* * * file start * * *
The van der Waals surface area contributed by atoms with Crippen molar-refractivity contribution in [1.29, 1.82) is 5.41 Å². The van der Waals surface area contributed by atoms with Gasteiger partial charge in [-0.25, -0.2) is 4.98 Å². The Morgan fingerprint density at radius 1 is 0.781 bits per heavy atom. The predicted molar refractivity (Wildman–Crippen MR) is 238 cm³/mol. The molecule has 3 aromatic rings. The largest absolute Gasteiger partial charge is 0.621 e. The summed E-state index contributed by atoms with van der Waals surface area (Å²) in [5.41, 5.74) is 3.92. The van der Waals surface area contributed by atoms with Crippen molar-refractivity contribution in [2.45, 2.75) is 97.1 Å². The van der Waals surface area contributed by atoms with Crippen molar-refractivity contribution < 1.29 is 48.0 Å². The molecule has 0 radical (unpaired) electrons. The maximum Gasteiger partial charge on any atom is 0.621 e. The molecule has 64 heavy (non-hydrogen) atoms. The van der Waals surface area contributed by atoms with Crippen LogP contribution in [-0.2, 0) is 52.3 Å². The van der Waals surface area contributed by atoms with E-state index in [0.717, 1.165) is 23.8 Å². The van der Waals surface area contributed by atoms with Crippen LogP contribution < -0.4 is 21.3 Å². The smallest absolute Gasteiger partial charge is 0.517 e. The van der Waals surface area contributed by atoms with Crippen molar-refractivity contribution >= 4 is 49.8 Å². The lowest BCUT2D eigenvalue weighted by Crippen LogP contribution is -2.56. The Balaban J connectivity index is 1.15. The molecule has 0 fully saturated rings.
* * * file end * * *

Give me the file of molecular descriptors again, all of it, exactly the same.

The van der Waals surface area contributed by atoms with Crippen molar-refractivity contribution in [1.29, 1.82) is 5.41 Å². The van der Waals surface area contributed by atoms with Gasteiger partial charge in [-0.25, -0.2) is 4.98 Å². The Morgan fingerprint density at radius 1 is 0.781 bits per heavy atom. The predicted molar refractivity (Wildman–Crippen MR) is 238 cm³/mol. The molecule has 3 aromatic rings. The largest absolute Gasteiger partial charge is 0.621 e. The summed E-state index contributed by atoms with van der Waals surface area (Å²) in [5.41, 5.74) is 3.92. The van der Waals surface area contributed by atoms with Crippen molar-refractivity contribution in [2.45, 2.75) is 97.1 Å². The van der Waals surface area contributed by atoms with Crippen molar-refractivity contribution < 1.29 is 48.0 Å². The molecule has 0 radical (unpaired) electrons. The maximum Gasteiger partial charge on any atom is 0.621 e. The molecule has 64 heavy (non-hydrogen) atoms. The van der Waals surface area contributed by atoms with Crippen LogP contribution in [-0.2, 0) is 52.3 Å². The van der Waals surface area contributed by atoms with E-state index in [0.717, 1.165) is 23.8 Å². The van der Waals surface area contributed by atoms with Crippen LogP contribution < -0.4 is 21.3 Å². The smallest absolute Gasteiger partial charge is 0.517 e. The van der Waals surface area contributed by atoms with Crippen molar-refractivity contribution >= 4 is 49.8 Å². The lowest BCUT2D eigenvalue weighted by Crippen LogP contribution is -2.56. The Balaban J connectivity index is 1.15. The molecule has 0 fully saturated rings.